Nale Ba of Bengaluru, Karnataka

If you’re like most people, you grew up hearing stories about famous ghosts, cryptids, and local legends. Some of the more famous ones, at least for the English speaking world, might be Bloody Mary, Bigfoot, the vanishing hitchhiker, the hook hand man at lover’s lane, or perhaps even the urban legend of someone flashing their brights at you only to later run you down and kill you.

These stories are all over the place. They blend into one another in various regions, taking on their own life. I grew up in East Tennessee, where there were legends of big cats, and most people had strange encounters deep in the woods. I may tell those stories at another time if they come up in my giant list of weird and horrific things to write about. The point is that every part of the world has its own legends, and you’re unlikely to hear about them unless you go visit, do a ton of research on your own, or follow my non-fiction writing, where I do all the leg work for you.

Take a look at the map below.

Distressed black and white map of the Earth.
You may or may not recognize this.

The areas that range all the way from black to white are the places I’m interested in researching and writing about. And that’s just this planet.

Language & Accessibility

Part of my research is just digging up topics to learn more about. I often come across tiny little local legends with very little information available in English. There are at least 7,100 languages spoken on our planet right now, and unfortunately for me, I only know two (or three, depending on if you count one I’m super rusty at.) That leaves thousands upon thousands of languages and probably billions of resources out there on awesome things that aren’t available in any language I speak (or you)—good thing I DGAF and never let a little something like not speaking a language stop me.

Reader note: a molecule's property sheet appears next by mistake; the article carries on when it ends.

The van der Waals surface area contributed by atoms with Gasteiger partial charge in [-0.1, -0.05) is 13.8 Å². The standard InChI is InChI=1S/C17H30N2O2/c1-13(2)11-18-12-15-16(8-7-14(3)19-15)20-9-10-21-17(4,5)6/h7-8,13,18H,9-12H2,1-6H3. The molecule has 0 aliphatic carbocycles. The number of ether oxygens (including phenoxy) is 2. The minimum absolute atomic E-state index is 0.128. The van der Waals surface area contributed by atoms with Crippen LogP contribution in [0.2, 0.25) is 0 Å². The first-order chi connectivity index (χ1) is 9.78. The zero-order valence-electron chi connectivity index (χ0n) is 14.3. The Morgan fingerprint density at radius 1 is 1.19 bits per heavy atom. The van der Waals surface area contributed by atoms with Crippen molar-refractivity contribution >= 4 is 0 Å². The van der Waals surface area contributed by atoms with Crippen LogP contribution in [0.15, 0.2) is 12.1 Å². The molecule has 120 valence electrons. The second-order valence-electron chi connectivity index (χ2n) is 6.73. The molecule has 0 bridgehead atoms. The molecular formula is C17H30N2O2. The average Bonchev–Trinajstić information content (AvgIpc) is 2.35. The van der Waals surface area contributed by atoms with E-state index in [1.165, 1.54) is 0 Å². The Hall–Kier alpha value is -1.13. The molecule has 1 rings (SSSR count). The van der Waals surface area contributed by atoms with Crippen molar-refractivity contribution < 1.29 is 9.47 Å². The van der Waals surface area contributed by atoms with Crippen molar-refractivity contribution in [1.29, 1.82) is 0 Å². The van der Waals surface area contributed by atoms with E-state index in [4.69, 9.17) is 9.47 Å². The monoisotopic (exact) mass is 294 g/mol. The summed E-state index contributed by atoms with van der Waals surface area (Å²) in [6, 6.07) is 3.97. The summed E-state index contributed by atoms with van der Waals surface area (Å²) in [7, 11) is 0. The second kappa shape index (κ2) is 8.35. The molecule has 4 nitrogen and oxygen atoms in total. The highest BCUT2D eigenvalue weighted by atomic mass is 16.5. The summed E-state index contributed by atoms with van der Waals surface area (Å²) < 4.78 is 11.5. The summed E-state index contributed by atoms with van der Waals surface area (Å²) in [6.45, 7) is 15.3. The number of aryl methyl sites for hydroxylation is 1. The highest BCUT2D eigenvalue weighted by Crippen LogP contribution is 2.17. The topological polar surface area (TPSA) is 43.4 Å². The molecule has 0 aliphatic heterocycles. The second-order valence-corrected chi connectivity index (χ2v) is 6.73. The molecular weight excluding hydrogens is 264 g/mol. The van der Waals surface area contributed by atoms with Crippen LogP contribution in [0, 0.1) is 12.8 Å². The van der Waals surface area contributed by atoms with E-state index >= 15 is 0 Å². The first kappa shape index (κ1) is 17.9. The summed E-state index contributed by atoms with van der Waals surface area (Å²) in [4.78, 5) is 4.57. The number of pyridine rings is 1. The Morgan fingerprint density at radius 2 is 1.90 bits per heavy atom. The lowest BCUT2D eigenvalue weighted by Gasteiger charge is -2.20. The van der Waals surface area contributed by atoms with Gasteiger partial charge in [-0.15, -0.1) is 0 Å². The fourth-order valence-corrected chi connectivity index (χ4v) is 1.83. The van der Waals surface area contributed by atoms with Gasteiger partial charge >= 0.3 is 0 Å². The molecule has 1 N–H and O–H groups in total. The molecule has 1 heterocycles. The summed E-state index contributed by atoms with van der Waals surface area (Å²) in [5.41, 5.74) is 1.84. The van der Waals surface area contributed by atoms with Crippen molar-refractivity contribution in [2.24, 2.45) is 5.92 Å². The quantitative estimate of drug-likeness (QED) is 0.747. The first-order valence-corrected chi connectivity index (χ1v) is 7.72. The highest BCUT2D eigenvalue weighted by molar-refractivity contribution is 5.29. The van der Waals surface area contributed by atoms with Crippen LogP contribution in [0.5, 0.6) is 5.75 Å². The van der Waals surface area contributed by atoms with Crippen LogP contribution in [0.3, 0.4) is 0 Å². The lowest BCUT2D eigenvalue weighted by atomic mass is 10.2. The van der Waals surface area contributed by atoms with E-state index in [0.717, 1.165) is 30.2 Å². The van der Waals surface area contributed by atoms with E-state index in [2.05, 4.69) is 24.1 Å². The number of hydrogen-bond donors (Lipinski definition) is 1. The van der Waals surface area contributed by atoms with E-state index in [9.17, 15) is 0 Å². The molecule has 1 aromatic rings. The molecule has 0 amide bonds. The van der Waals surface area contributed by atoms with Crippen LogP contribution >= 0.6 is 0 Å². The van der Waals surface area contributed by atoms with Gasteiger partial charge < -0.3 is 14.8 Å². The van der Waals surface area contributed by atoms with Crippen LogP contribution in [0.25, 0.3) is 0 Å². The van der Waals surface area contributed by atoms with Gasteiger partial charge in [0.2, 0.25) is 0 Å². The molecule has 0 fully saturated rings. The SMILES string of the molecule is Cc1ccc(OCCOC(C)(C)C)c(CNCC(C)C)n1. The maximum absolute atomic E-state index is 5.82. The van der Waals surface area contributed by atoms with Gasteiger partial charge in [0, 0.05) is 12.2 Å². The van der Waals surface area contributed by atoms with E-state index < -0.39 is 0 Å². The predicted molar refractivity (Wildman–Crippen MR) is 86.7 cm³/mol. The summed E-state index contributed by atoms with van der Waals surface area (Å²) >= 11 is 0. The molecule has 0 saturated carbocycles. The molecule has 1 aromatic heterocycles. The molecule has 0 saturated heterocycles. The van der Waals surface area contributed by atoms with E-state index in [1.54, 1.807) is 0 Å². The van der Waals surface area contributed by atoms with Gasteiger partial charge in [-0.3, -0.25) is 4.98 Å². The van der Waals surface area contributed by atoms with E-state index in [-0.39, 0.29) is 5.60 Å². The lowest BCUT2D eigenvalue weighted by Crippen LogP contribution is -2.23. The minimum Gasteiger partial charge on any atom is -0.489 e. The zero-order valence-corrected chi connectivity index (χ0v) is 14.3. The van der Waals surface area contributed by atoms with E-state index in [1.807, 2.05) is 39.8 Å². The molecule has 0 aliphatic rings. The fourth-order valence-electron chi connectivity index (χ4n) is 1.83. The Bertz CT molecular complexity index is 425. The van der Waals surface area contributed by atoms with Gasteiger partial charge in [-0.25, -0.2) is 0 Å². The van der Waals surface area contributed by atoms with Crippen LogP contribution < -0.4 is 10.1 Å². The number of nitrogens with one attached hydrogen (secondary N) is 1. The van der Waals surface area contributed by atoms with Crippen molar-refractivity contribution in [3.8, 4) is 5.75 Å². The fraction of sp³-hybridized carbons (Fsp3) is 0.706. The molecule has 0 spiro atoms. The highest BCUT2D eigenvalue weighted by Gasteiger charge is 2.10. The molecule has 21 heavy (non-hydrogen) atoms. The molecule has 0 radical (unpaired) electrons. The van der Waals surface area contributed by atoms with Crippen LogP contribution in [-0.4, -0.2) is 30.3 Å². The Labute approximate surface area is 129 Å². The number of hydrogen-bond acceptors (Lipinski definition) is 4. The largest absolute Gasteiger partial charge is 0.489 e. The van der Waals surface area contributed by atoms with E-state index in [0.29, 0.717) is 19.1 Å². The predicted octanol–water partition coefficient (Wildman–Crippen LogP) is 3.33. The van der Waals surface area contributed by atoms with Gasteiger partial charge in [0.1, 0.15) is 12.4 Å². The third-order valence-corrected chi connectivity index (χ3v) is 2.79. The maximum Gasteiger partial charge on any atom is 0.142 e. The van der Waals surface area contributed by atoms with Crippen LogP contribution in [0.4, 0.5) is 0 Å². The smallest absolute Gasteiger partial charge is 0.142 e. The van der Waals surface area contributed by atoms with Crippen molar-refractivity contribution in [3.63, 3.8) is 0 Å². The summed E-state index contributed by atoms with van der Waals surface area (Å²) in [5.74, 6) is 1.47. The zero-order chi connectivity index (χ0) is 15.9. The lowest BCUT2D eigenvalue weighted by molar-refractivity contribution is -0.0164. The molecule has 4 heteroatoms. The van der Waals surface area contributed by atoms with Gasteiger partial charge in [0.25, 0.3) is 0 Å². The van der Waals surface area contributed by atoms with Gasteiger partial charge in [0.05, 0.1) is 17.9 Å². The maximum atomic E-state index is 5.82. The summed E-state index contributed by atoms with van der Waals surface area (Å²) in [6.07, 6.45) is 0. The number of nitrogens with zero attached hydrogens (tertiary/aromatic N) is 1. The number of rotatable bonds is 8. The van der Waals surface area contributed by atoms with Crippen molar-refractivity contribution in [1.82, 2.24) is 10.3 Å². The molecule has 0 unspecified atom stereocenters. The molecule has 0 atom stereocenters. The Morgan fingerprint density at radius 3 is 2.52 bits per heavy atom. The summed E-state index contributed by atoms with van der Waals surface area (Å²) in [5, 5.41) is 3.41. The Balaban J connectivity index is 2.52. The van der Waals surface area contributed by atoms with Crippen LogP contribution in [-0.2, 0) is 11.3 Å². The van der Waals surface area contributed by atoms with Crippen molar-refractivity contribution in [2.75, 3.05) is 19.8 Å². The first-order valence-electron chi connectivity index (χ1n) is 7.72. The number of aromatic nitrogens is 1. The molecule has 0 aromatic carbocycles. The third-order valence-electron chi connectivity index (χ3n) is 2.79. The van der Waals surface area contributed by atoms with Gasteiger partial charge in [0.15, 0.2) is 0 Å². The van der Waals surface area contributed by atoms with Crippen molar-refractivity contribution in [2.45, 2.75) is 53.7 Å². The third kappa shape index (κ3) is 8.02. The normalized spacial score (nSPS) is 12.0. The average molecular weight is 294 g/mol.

Depending on who you believe and how you count languages vs. dialects, India has between 1,700 and 19,500 languages and a hell of a lot of ridiculously awesome local legends. It’s a big country, with a long and rich history. One of those legends originates from the state of Karnataka, specifically the capital city of Bengaluru (formerly known as Bangalore.)

Map of the subcontinent of India showing a red border around the Karnataku region.
Geography Achievement Unlocked: Karnataka!
Did You Know?‍On November 1, 2014, twelve cities, including Bengaluru, were officially renamed. Bangalore became Bengaluru because, well, it was always Bengaluru. British colonists couldn’t be bothered to pronounce it correctly, so they bastardized it to be something their lazy slack tongues could manage with the least effort possible. Thus, it became Bangalore for many years until the citizens of Karnataka had enough and demanded the world stop calling various locations by the wrong names.#facts

Learn More on YouTube

‍- What The British Really Did To India | The Bastani Factor- “How The British Took Over India” – TREVOR NOAH (from “Afraid Of The Dark” on Netflix)- Conquest of India – A Historical Paradox – Extra History – #1 of 4

Civilization in Karnataka dates back to at least 2,000 years ago, with hypotheses that it goes as far back as around 5,000 years. The collective lore of regions that old is unimaginable compared to some other parts of the world where the cultures are still in their infancy.

Woman in American flag pajamas leaning over and smiling into the camera.
Not naming names, though.¯\_(ツ)_/¯

So, let’s go back. Way back. Farther than time itself, let’s go back to…

The 1990s

Okay, so not all legends necessarily have to be ancient. Back in the 1990s, a terror gripped the 5 million residents of the city. Few people dared to go out at night, as they were all afraid of becoming prey to the witch roaming the streets after dark. The witch would knock on a door and call out to a resident inside—using their actual name and sometimes using the voice of someone familiar to them. If the person opened the door, they would die within 24 hours. There are several versions of this story that I found, with slight variations such as the man simply disappeared, never to be seen again, or that if a person were walking down the street at night, the witch would call out to them and if they turned around she would kill them.